stalking." According to the National Victim Center, anyone traveling across state
lines, or entering or leaving Indian territory with the intent to injure or harass
another person, and in the course of such travel, places that person in reasonable
fear of death or serious bodily injury to that person or a member of his or her
immediate family, would be in violation of federal law. The same criteria apply
on all federal property, including military installations. (Ibid.)
New Research on Stalking from the National Institute of Justice
and the Centers for Disease Control and Prevention
In April of 1998 the National Institute of Justice (NIJ) and the Centers for Disease Control and
Prevention (CDC) released a study on the extent of stalking nationwide. To better understand the
extent of stalking and the context in which violence related to stalking occurs, the National
Institute of Justice (NIJ) and the Centers for Disease Control and Prevention (CDC) collaborated
in a comprehensive survey of violence against women. Conducted by the Center for Policy
Research, the National Violence Against Women Survey collected data from 8,000 women and
8,000 men 18 years of age or older from November 1995 through May 1996.
The following data were first released by NIJ in November of 1997 in a Bulletin entitled The
Crime of Stalking: How Big is the Problem? A more comprehensive overview of the research
findings were released in a April 1998 Research in Brief report entitled Stalking in America,
modeled after the landmark 1992 Rape in America report developed by the Medical University
of South Carolina and the National Victim Center.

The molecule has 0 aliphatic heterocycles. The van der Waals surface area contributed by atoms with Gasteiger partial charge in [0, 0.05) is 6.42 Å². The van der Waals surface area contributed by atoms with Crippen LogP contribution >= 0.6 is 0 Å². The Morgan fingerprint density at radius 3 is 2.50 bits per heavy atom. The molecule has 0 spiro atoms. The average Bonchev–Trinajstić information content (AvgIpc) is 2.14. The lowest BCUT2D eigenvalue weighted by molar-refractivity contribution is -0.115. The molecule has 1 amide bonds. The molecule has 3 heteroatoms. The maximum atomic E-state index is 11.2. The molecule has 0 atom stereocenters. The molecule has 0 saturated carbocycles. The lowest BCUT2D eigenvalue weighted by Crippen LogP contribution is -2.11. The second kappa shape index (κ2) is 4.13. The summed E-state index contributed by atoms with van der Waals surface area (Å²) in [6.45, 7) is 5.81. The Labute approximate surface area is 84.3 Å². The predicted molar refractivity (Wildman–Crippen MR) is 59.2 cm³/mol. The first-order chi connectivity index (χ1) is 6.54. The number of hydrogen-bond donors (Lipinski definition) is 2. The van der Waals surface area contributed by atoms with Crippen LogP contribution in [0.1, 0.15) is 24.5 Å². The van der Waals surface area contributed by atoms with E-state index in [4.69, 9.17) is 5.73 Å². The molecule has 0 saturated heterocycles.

- Stalking affects about 1.4 million victims annually.
- Of those surveyed, eight percent of women and two percent of men said they had
been stalked at some point in their lives. Projected against 1995 estimates of the
adult population, these percentages would result in 8.2 million female and two
million male lifetime stalking victims, most of whom were stalked by only one
- While stalking is a gender neutral crime, 78 percent of the stalking victims
identifed by the survey were women, and 22 percent were men.
- Researchers estimated that approximately one million women and 400,000 men
are stalked each year in the United States.
- About half of all female stalking victims reported their victimization to police and
about 25 percent obtained a restraining order. Eighty percent of all restraining
orders were violated by the assailant. About 24 percent of female victims who
reported stalking to the police, as compared to 19 percent of male victims, said
their cases were prosecuted. Of the cases in which criminal charges were filed, 54
percent resulted in a conviction. About 63 percent of convictions resulted in jail
- Most victims knew their stalker. Women were significantly more likely to be
stalked by an intimate partner -- a current or former spouse, a co-habitating
partner, or a date. About 60 percent of stalking by intimate partners started